http://www.staffordwilson.com

 

 

Calvin United Church, Bathurst Township, Lanark County, Built – 1896

Calvin United Church Lanark County0001

As late summer turns to fall each year, I am reminded of the pretty little church on the hill, not far from DeWitt’s Corners.  It was on a bright September morning in 1896, that the very first service was held at Calvin United Church.

It seems only fitting, in this photo of my niece Meaghan, that she and her husband, Sean Christie, are standing in front of the building where her parents Judy Stafford and Jim Ryan were married on the 21st of May, 1966.

Judy and Jim's wedding

It is the same church where her grandmother Audry Stafford brought me, and my four siblings each Sunday, when we were children.

Calvin Church members 1

Calvin United Church was built on the property of Mr. John Cameron.  The first elected officers in the church were Andrew Gamble, William Scott, Andrew Palmer, George Miller, Andrew B. Miller, Andrew W. Miller, W.J. Palmer, John Jordan, Nichol Stewart, Alex Palmer and Sydney Miller.

Hymn of Offering:

“We give thee but thine own,

Whate’er the gift may be,

For all we have is thine alone,

A trust, O Lord, from thee.”

Portrait of Jesus

Portrait of Jesus at the front of the church

Some of the organists over the years:

Mary Miller – up to 1967

Beverly Miller Ferlatte – began to play in 1967, and throughout the years, including 2012-2020 ongoing, and from 2009-2020 ongoing, at Althorpe

Laura Milne – 1970s and 1980s

Kim Mackie – played up to 2009 at Althorpe

Pearl Ward – played up to 2012

Alma Churchill played while her husband Rev. Allan Churchill was minister

Calvin Church members 2

Calvin Church members 3

Calvin Church members 4

Calvin Church 5

There is a Roll of Honour for the brave veterans of Calvin United Church who served their country so faithfully, during times of war: Lloyd Henry Cameron, Helen Muriel Jordan, Hugh Boyd McLellan, John Grey Palmer, Harold Earl Radford, James Stewart Scott, Earl Alexander Tysick, Edwin Cecil Popplewell, John Ernest Miller, Donald Edwin Jordan, George Bertram Fyfe, Kenneth Arthur Kirkham, George Elwood Palmer, Howard William Radford, John Adam Scott, Andrew William Stewart, Raymond McIntosh Blackburn, Andrew Gordon Miller, William Arthur Stewart.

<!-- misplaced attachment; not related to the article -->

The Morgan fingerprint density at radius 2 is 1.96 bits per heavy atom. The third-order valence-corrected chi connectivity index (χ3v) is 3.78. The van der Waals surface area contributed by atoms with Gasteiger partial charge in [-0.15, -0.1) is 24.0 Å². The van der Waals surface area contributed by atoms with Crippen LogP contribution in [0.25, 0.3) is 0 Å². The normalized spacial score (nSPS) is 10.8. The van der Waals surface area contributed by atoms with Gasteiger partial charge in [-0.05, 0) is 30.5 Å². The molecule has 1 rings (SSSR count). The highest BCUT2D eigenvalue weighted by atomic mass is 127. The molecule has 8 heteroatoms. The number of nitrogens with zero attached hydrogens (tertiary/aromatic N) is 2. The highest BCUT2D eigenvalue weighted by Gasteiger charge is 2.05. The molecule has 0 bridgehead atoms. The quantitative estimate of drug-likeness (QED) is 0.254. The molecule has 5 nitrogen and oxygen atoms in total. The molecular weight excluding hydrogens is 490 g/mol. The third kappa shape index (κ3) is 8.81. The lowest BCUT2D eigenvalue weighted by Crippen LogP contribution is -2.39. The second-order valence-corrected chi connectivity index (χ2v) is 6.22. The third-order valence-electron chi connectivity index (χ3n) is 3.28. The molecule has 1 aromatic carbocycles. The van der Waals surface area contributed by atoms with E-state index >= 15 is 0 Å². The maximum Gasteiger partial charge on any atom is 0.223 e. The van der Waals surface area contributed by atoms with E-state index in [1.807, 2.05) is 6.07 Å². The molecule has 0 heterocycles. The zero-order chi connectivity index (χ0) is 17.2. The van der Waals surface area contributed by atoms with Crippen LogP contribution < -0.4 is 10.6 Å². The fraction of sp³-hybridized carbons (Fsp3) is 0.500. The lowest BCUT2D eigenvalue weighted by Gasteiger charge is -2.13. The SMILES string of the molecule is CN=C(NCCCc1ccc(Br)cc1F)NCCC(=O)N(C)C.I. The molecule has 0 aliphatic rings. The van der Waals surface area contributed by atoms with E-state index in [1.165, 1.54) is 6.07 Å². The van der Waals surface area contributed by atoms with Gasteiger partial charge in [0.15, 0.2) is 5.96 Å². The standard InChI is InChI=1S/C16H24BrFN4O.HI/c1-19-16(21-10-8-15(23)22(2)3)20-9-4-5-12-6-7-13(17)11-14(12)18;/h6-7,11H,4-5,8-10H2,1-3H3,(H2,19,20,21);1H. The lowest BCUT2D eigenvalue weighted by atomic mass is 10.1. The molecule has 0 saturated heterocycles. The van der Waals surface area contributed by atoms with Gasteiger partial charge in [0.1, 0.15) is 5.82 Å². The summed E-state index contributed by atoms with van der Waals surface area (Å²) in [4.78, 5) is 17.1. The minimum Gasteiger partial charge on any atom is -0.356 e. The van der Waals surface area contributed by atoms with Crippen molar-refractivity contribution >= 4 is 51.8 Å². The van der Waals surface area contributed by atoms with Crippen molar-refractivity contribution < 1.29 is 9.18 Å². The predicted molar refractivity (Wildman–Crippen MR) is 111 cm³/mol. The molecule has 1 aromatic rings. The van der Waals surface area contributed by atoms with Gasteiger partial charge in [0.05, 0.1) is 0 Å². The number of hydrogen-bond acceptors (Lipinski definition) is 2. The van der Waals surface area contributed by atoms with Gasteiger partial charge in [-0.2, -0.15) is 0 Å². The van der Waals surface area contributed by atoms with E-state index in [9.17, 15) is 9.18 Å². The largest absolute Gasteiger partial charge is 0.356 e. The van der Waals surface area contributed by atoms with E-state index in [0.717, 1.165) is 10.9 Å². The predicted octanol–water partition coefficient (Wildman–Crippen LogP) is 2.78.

Calvin Church War Veterans

In September 1936 Calvin United Church celebrated their 40th Anniversary:

Calvin Church 40th anniversary Sept. 18 1936

Calvinettes Mark 10th Anniversary – May 1972

Calvinettes 10th anniversary

In 1979 Calvin Jordan was presented with an award for serving the church for over half a century. The award was presented by Charlie Patton and Alan Jordan for his outstanding service.

Calvin Church Calvin Jordan

Although because of the times, men held the offices in the church, women have also played an important role going back to 1894 with the ‘Ladies’ Aid’.

Calvin Church lawn social June 25 1915 p 5

Calvin Church Lawn Social, ‘The Perth Courier’, June 25, 1915, p.5

Later, there was a ‘Women’s Mission Society’, and even later the U.C.W., or United Church Women.  In 1962 the younger women formed the Calvinettes.

Calvin Church ladies auxiliary

Some of the dedicated women of the ladies’ auxiliaries over the years were: Lillian Cameron, Ethel Scott, Ethel Korry, Jean Korry, Mae Miller, Bertha Stewart, Edith Miller, Mary Miller and Mabel Palmer,  Marge Cook, Wilma (Scott) Peckett, Eleanor Conboy, Jean Jordan, Audry Stafford, Ona Closs, Maxine Jordan, Mabel Palmer, Isobel Cameron, Frances Dixon, Betty Johnston, Wilma Munro,  Mary Jordan, Betty Miller, Margery Conboy, Kathy Patton, Marion Majaury, Doris Popplewell, Agnes Stiller, and Carmel Jordan to name a few.

Many ministers have served at Calvin United Church over the years, offering spiritual guidance, sharing in the joys of baptisms, officiating at weddings, and offering comfort at the funerals of loved ones.

Calvin Church ministers 1

Calvin Church ministers 2

Calvin United Church has a rich history, and a steadfast presence in the community for over a century.  It’s a short drive from Perth out the Third Line to DeWitt’s Corners, turn right onto the Cameron Side Road, and a quick drive up the picturesque country road.

If you are visiting the area, stop by, and feel the sense of history, and of the generations who have passed before you, in this pretty church on the hill.

……………………………………….
photos: “Calvin United Church 90th Anniversary” & “Calvin United Church Bathurst 100th Anniversary 1896-1996”

http://www.staffordwilson.com